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solicitation and prostitution charges DC

Sexual solicitation and solicitation of prostitution are two misdemeanor crimes in the District of Columbia that typically involve an agreement between two people for sex or sex acts in exchange for money.  Both of these crimes carry a maximum penalty of 90 days in jail and/or a $500.00 fine.  For repeat offenses, the maximum penalty goes up.  That is the absolute legal maximum someone can get for a first offense.  However, in DC Superior Court a usual sentence is probation.  These tend to be the kind of crimes where individuals need to be caught in the act for the police to make an arrest.  Accordingly, the DC Metropolitan Police Department periodically wastes tons of taxpayer money by launching elaborate prostitution-related stings that involve a combination of street and hotel “sting operations.”

To prosecute someone for solicitation, the government must show that an offer of sex for money, or money for sex is knowingly and voluntarily made. Most arrests in the District of Columbia involve undercover police officers posing as prostitutes or johns, and rely on the testimony of the undercover officer at trial.

In a typical hotel sting, an undercover MPD officer will put on online ad on a site known for escort and prostitution services—like Backpage or Craigslist and simply wait for the calls to come in.  An undercover officer posing as a prostitute will usually be in one hotel room while the arrest team will be in an adjoining room.  Once the undercover gives a single, the arrest team comes in and makes the arrest.

In what is quite unbelievable, the undercover officers virtually never record the conversation between the officer posing as a prostitute and the soon-to-be arrested client.  The reason this conduct is unbelievable is the actual criminal act that takes place in these situation is the conversation—the words explicitly agreeing to provide money for sex or sex acts.  Why MPD would not want to have the strongest evidence possible for these types of cases by recording the conversation that triggers the arrest is anybody’s guess?  As experienced criminal defense attorneys who have dealt with dozens of cases like this, we have some thoughts.

Another example of MPD undercover prostitution sting operations is the classic streetwalking situation.  An undercover MPD officer posing as a prostitute will flag down a vehicle—in many cases uber or taxi drivers — and attempts to offer sex for money.  Again, MPD undercover officers do not record these conversations despite the fact anyone with a smartphone can record a conversation.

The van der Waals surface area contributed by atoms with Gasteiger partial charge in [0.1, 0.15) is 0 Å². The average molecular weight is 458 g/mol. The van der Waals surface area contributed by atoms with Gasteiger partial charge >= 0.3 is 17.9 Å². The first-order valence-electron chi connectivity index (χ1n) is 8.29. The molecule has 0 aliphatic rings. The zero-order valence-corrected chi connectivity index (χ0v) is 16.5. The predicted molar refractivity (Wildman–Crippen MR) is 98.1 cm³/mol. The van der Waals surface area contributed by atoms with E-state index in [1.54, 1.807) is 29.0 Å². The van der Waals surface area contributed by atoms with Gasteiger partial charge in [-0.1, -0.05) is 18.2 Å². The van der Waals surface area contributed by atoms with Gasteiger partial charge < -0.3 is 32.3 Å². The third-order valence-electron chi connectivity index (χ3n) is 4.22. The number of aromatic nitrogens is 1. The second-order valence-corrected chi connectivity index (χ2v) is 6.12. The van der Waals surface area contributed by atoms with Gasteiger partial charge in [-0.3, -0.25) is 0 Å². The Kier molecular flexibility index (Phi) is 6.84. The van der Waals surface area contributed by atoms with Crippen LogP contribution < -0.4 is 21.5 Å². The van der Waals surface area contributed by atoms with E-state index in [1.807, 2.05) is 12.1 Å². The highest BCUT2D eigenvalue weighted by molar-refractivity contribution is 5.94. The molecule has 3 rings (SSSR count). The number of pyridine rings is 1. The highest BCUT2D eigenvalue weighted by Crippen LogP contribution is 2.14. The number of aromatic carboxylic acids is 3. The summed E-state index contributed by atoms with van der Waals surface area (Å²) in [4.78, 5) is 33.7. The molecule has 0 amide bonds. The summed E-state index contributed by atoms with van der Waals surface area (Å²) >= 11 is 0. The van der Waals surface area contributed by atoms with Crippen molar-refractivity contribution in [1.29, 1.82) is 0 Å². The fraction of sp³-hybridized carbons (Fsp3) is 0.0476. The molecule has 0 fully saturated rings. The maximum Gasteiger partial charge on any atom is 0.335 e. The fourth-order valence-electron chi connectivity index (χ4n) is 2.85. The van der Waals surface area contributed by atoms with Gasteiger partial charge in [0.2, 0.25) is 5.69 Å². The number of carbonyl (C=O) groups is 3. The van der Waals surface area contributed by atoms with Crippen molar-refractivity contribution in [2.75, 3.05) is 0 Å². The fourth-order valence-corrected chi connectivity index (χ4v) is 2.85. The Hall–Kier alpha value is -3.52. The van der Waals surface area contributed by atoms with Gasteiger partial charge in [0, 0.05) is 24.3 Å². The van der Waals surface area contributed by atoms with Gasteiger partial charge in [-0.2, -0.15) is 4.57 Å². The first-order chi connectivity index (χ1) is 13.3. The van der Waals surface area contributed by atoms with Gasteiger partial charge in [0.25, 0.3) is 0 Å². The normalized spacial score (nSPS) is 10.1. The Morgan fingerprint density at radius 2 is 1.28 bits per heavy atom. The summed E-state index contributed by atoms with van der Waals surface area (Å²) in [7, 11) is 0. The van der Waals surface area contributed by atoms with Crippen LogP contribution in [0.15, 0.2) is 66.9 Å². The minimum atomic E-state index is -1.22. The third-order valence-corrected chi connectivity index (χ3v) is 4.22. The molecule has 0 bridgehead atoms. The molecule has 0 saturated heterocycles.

These activities reflect a pattern among MPD of vigorous enforcement of prostitution and solicitation offenses.  This pattern of aggressive enforcement oftentimes conflicts with the prosecution and local government’s position on the issue.  For example, most prosecutors in DC will offer diversion for prostitution cases, which require the defendant to complete community service in exchange for dismissal of the charges.  This light prosecution often conflicts with the heavy hand MPD exercises in its enforcement efforts.  The DC City Council, on the other hand, has sent mixed messages in its prioritization of solicitation related offenses.  At one point, the City Council considered impounding vehicles of folks arrested for soliciting while in a car.  On the other hand, the City Council has more recently considered legalization or decriminalization of prostitution.

As it currently stands, prostitution remains illegal in the District of Columbia.  Many people who get arrested for this offense often want to use the defense of entrapment.  Unfortunately, entrapment is a notoriously difficult defense to prove.  Another common misconception is that if you ask an undercover police officer if they are a cop and they say no, it somehow creates an entrapment defense.  That is not at all true.  Courts have long recognized that police can lie, trick, and persuade while working in an undercover capacity.  Its actually more likely to get a successful result — depending on the facts — to assert a defense that the words being spoke were either not sincere or in jest.

There are also other more serious crimes involving solicitation and prostitution.  Pandering or as some might say “pimping” is a felony offense that is often prosecuted much more aggressively than mere solicitation.  Pandering involves causing, inducing, enticing, procuring or compelling an individual to engage in prostitution.  It carries a maximum penalty of five years in jail or twenty years if the individual enticed to prostitution is a minor.  Prosecutors often use pandering as a crime to go after human traffickers and other more serious individuals in the sex trafficking world.  The felony division of the United States Attorney’s office for the District of Columbia prosecutes these offenses.

An arrest for solicitation can be embarrassing, cause problems with work, and have negative consequences.  If you or someone you know has been arrested for solicitation or another prostitution related offense, its important that you speak to a qualified and experienced DC solicitation lawyer.  Attorney Jay P. Mykytiuk has handled dozens of solicitation related offenses and can help you navigate your way through the criminal justice system.  Contact us today for a confidential case evaluation.